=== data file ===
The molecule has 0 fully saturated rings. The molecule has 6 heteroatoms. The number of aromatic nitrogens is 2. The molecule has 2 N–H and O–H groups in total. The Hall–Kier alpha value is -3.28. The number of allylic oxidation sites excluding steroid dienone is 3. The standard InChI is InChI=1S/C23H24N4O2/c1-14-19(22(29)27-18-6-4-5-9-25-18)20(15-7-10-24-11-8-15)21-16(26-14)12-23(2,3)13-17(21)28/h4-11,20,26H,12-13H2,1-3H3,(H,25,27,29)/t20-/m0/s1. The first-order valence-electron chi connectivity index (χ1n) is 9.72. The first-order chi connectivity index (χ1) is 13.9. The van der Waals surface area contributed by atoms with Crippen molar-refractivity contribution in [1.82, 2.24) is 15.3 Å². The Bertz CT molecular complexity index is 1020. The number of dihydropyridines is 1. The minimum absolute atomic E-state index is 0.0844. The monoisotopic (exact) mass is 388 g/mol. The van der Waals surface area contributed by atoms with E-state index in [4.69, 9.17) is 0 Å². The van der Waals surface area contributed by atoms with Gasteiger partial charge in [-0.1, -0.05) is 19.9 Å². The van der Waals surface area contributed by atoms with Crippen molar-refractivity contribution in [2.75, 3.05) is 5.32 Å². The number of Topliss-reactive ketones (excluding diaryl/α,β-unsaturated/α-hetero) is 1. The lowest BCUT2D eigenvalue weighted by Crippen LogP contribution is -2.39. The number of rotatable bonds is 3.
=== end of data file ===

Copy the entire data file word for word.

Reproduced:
The molecule has 0 fully saturated rings. The molecule has 6 heteroatoms. The number of aromatic nitrogens is 2. The molecule has 2 N–H and O–H groups in total. The Hall–Kier alpha value is -3.28. The number of allylic oxidation sites excluding steroid dienone is 3. The standard InChI is InChI=1S/C23H24N4O2/c1-14-19(22(29)27-18-6-4-5-9-25-18)20(15-7-10-24-11-8-15)21-16(26-14)12-23(2,3)13-17(21)28/h4-11,20,26H,12-13H2,1-3H3,(H,25,27,29)/t20-/m0/s1. The first-order valence-electron chi connectivity index (χ1n) is 9.72. The first-order chi connectivity index (χ1) is 13.9. The van der Waals surface area contributed by atoms with Crippen molar-refractivity contribution in [1.82, 2.24) is 15.3 Å². The Bertz CT molecular complexity index is 1020. The number of dihydropyridines is 1. The minimum absolute atomic E-state index is 0.0844. The monoisotopic (exact) mass is 388 g/mol. The van der Waals surface area contributed by atoms with E-state index in [4.69, 9.17) is 0 Å². The van der Waals surface area contributed by atoms with Gasteiger partial charge in [-0.1, -0.05) is 19.9 Å². The van der Waals surface area contributed by atoms with Crippen molar-refractivity contribution in [2.75, 3.05) is 5.32 Å². The number of Topliss-reactive ketones (excluding diaryl/α,β-unsaturated/α-hetero) is 1. The lowest BCUT2D eigenvalue weighted by Crippen LogP contribution is -2.39. The number of rotatable bonds is 3.